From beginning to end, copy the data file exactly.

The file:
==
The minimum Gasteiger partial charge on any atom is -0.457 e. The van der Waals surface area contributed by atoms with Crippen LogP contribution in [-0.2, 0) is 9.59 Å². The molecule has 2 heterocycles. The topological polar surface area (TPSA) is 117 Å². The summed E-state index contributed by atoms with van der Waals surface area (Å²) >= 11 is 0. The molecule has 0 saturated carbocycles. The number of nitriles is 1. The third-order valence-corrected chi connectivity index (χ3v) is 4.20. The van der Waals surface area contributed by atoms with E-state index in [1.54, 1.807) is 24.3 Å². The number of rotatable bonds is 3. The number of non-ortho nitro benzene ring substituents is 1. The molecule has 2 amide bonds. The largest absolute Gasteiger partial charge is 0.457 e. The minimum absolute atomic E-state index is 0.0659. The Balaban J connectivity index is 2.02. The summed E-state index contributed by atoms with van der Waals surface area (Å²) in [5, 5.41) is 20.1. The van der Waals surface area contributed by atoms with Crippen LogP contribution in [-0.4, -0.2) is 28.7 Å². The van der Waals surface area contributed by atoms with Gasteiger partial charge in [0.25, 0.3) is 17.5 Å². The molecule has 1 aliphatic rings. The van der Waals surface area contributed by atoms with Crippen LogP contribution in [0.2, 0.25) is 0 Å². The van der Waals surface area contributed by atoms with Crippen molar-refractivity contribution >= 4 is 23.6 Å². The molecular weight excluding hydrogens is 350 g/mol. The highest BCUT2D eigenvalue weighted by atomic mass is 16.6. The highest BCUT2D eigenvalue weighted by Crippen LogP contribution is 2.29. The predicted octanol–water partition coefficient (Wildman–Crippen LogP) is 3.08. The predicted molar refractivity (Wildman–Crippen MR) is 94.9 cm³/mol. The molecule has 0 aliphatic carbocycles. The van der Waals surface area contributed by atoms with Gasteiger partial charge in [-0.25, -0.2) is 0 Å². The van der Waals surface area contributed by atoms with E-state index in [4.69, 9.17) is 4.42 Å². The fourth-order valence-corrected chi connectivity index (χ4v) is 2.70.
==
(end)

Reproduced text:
The minimum Gasteiger partial charge on any atom is -0.457 e. The van der Waals surface area contributed by atoms with Crippen LogP contribution in [-0.2, 0) is 9.59 Å². The molecule has 2 heterocycles. The topological polar surface area (TPSA) is 117 Å². The summed E-state index contributed by atoms with van der Waals surface area (Å²) >= 11 is 0. The molecule has 0 saturated carbocycles. The number of nitriles is 1. The third-order valence-corrected chi connectivity index (χ3v) is 4.20. The van der Waals surface area contributed by atoms with E-state index in [1.54, 1.807) is 24.3 Å². The number of rotatable bonds is 3. The number of non-ortho nitro benzene ring substituents is 1. The molecule has 2 amide bonds. The largest absolute Gasteiger partial charge is 0.457 e. The minimum absolute atomic E-state index is 0.0659. The Balaban J connectivity index is 2.02. The summed E-state index contributed by atoms with van der Waals surface area (Å²) in [5, 5.41) is 20.1. The van der Waals surface area contributed by atoms with Crippen LogP contribution in [-0.4, -0.2) is 28.7 Å². The van der Waals surface area contributed by atoms with Gasteiger partial charge in [0.25, 0.3) is 17.5 Å². The molecule has 1 aliphatic rings. The van der Waals surface area contributed by atoms with Crippen LogP contribution in [0.2, 0.25) is 0 Å². The van der Waals surface area contributed by atoms with Crippen molar-refractivity contribution >= 4 is 23.6 Å². The molecular weight excluding hydrogens is 350 g/mol. The highest BCUT2D eigenvalue weighted by atomic mass is 16.6. The highest BCUT2D eigenvalue weighted by Crippen LogP contribution is 2.29. The predicted octanol–water partition coefficient (Wildman–Crippen LogP) is 3.08. The predicted molar refractivity (Wildman–Crippen MR) is 94.9 cm³/mol. The molecule has 0 aliphatic carbocycles. The van der Waals surface area contributed by atoms with Gasteiger partial charge in [-0.25, -0.2) is 0 Å². The van der Waals surface area contributed by atoms with E-state index in [4.69, 9.17) is 4.42 Å². The fourth-order valence-corrected chi connectivity index (χ4v) is 2.70.